8. Thanks for the Penrose. That line "..certain quantum physicists hold different views at the same time. " made me smile. I've ordered the book, along with another of his, ( Consciousness and the Universe: Quantum Physics, Evolution, Brain and Mind ) so he can thank you too for a few more royalties.
  9. Unlike your good self, studiot, i'm not qualified enough to criticize the scientific content of that BBC programme ( The Secrets of Quantum Physics ), but i do agree about the overall presentation style - though perhaps that is more due to the whims of the director and producer of the programme , rather than Prof.A-K's choice: i suppose they have to make the programme as visually entertaining as possible in the time available. I'm sure he could make the programme with much more depth but that might go over the heads of the largest target audience - interested amateurs like myself - and scientists wouldn't need to watch anyway. I did enjoy it - at my level - but if, as you say, the programme contains somewhat inaccurate information, then that can't be overlooked. Whatever the case, i'll watch next week's episode a little more warily. Thanks. Here's another link you may find helpful: http://www.physics-astronomy.com/2014/02/quantum-entanglement-who-is-right.html
  10. I think there is no doubt that consciousness has a causal effect in the world: consciousness is the seat of our individual and collective identity and, since time began, most, if not all of human conflict, whether tribal, national, racial, religious, political or even inter- and intra-personal, has been caused by a clash of identities.The sad problem is that we don't seem to realize that, for all their impact, these psychological identities are artificial and superficial. ( Colossi with feet of clay ). For instance i was born in England to Christian parents, but i wasn't " born " English or Christian - upbringing, education and society nurtured and built-up this identity for me so it was a manufactured identity, imposed on me, which i later set aside; a manufactured identity that i inherited and which initially conditioned my brain to act/react in certain pre-defined ways which could be said to negate free-will in that respect, making me the programmed machine of ( someone else's ) fixed ideas. I think this happens to most people. Similarly, for example, a child born tomorrow in Iran, say, will inherit the Iranian and Islamic identity of its parents who previously inherited that same identity from their parents and so on, going back hundreds of years, just as Christians , Hindus etc., having inherited the burden of thousands of years of the past from their forebears, will pass-on the onerous burden of that past to their children and so on in aeternae. In this way, the past, with all its endless conflict, becomes the present and will in due course become the future, unless, through insight and understanding, the falseness of separative identity is seen. It could be said that these inherited identities are the real " sins of the fathers " that cause the continuation of all our past turmoil as human beings. We need look no further than the benighted Middle East today: all those separate collective identities at each other's throats, and the pity of it is that all those conscious identities have been inherited by, and imposed on, " new " people who really should have no psychological connection to the past adversity that poisons the present. It would be naive to think that human relations will ever be perfect, but some of this present and inherited animosity could surely be alleviated by some small understanding of the workings of that inherited identity that is harmful. Observing one's own consciousness, ( being a " light unto oneself " ), which is all we can do, we can see this identity in action - not as a separate entity watching from outside, ( that infamous "ghost in the machine " ), but as consciousness observing itself: the actor watching from the wings is also part of the play. Obviously, some sort of identity is necessary for normal social interaction and we can't be completely free of identity but we can be free from identity, though only as an individual, ( which, we know, means "undivided " ), and mostly alone, ( which, we know too, means "all one " ). Then we can look at others with fresh eyes, completely free from the past that so colours our perception. So i really feel that the understanding of identity, which shapes consciousness, is vital to ending the thousands of years of human division and conflict, and the understanding of that consciousness as the seat of identity is intrinsic to ending that baleful influence of our collective past. This understanding and awareness deprives the false, artificial identity of some of its vitality so that insight, intelligence and sensitivity, which are not part of that consciousness, can begin to act for the benefit of all, even though it is only as individuals that we can reclaim the authentic identity of a human being. I haven't, sadly, but a few exceptional people have and we can all learn from them.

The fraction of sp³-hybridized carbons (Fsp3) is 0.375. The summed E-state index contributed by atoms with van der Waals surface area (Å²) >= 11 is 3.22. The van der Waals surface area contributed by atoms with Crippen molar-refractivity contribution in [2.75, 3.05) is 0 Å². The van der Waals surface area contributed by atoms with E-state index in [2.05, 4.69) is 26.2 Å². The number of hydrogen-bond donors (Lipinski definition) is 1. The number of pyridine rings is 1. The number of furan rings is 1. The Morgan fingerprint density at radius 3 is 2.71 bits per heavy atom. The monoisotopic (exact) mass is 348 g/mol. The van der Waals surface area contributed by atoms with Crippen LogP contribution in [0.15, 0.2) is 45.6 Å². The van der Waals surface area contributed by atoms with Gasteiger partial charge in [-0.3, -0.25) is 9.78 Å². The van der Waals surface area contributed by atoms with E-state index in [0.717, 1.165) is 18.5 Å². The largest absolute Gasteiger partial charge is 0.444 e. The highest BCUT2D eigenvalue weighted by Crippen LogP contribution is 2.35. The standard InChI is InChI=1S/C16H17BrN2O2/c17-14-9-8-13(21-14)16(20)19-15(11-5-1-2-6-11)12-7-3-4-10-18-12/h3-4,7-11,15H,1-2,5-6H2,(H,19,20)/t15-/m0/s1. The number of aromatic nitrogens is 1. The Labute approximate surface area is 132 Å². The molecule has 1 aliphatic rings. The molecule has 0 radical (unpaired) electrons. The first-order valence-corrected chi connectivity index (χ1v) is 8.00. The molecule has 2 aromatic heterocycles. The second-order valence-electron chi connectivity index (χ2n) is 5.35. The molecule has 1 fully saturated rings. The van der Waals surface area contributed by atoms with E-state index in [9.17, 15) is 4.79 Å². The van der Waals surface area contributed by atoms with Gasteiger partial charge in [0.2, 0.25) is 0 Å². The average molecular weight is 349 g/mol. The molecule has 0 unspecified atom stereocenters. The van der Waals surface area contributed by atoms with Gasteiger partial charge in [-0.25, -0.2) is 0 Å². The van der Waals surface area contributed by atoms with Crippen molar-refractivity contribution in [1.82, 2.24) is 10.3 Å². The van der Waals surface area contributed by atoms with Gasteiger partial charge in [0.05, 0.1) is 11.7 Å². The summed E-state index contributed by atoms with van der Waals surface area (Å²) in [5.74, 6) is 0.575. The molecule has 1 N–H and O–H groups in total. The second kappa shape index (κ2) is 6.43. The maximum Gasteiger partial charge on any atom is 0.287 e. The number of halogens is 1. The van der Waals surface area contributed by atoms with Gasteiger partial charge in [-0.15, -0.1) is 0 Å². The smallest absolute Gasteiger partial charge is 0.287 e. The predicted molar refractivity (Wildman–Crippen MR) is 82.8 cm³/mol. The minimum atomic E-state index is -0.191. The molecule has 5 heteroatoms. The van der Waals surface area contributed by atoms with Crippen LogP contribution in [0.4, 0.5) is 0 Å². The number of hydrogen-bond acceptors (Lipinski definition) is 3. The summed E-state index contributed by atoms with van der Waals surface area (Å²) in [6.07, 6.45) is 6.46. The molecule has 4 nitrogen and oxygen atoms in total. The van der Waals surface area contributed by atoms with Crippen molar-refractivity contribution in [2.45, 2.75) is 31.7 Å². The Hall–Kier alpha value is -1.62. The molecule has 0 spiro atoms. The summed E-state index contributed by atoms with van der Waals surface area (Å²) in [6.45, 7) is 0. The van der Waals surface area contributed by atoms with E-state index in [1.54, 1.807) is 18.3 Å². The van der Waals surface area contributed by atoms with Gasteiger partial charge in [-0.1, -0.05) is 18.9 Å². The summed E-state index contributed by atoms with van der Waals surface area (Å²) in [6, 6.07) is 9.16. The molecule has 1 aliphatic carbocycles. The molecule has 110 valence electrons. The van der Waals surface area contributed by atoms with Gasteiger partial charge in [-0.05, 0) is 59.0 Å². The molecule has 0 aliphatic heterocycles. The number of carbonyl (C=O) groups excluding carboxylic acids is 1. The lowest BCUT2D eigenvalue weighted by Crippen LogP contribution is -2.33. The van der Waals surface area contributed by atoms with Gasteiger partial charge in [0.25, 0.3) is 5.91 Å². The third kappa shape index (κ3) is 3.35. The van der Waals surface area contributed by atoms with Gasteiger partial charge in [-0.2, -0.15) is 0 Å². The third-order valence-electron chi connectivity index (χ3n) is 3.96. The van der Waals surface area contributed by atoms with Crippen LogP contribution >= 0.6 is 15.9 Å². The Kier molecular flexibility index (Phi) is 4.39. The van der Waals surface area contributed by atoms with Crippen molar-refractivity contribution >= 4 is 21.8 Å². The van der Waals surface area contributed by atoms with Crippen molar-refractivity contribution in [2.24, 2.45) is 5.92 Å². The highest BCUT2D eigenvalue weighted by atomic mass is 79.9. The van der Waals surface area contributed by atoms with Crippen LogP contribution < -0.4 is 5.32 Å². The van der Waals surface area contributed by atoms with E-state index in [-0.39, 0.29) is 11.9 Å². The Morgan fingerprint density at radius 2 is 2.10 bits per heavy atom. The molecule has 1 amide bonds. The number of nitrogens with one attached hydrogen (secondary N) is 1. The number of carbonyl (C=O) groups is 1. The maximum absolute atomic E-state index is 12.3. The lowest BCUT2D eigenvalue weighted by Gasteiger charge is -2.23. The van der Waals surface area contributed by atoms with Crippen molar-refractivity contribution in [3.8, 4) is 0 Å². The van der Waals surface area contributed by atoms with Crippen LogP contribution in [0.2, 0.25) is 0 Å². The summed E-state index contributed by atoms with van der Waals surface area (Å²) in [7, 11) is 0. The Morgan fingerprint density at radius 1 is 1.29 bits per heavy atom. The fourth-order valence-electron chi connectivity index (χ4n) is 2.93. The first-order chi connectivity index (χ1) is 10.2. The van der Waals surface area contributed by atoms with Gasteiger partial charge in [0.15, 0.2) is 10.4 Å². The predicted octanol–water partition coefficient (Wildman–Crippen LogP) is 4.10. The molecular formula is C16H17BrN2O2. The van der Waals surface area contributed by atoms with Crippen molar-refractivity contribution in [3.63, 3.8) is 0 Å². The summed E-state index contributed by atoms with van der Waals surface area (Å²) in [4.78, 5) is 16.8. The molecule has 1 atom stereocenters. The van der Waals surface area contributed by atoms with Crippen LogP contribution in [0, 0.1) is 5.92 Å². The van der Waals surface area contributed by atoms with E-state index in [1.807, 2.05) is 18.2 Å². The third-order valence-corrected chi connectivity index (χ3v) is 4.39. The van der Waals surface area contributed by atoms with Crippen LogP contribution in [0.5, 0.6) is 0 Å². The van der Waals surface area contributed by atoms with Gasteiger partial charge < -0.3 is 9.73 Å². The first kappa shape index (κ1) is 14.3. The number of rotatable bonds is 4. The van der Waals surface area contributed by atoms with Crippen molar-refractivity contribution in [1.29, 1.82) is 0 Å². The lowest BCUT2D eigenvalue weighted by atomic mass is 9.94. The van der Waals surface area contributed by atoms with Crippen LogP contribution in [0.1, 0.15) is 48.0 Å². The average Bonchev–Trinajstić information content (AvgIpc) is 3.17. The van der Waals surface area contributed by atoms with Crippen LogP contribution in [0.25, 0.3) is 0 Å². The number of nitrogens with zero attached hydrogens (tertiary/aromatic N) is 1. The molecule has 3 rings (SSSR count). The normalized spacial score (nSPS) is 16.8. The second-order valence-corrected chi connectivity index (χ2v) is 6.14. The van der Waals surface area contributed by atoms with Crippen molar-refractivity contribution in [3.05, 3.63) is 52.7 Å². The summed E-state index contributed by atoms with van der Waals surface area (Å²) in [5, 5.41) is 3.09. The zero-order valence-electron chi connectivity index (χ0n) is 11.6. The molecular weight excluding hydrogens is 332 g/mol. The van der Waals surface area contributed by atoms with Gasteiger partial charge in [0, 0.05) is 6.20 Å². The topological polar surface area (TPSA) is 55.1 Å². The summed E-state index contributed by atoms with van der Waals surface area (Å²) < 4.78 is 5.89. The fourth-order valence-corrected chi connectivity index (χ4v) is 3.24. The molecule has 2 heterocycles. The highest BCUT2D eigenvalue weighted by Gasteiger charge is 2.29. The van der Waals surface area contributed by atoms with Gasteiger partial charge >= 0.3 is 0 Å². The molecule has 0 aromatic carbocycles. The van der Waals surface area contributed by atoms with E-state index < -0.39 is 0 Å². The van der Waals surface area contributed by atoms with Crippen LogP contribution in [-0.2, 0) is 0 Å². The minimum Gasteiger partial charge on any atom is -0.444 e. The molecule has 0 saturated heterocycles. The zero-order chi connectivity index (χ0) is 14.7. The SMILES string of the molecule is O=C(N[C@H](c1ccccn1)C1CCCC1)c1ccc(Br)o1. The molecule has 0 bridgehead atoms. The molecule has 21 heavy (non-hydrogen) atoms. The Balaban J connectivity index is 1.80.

11. Again, DrP, are you sure? Tortoises may not be as thick as they look - after all they've been around for millions of years and, if going by your picture, you're a bass-player, it might be a very, very close call. No offence....honestly.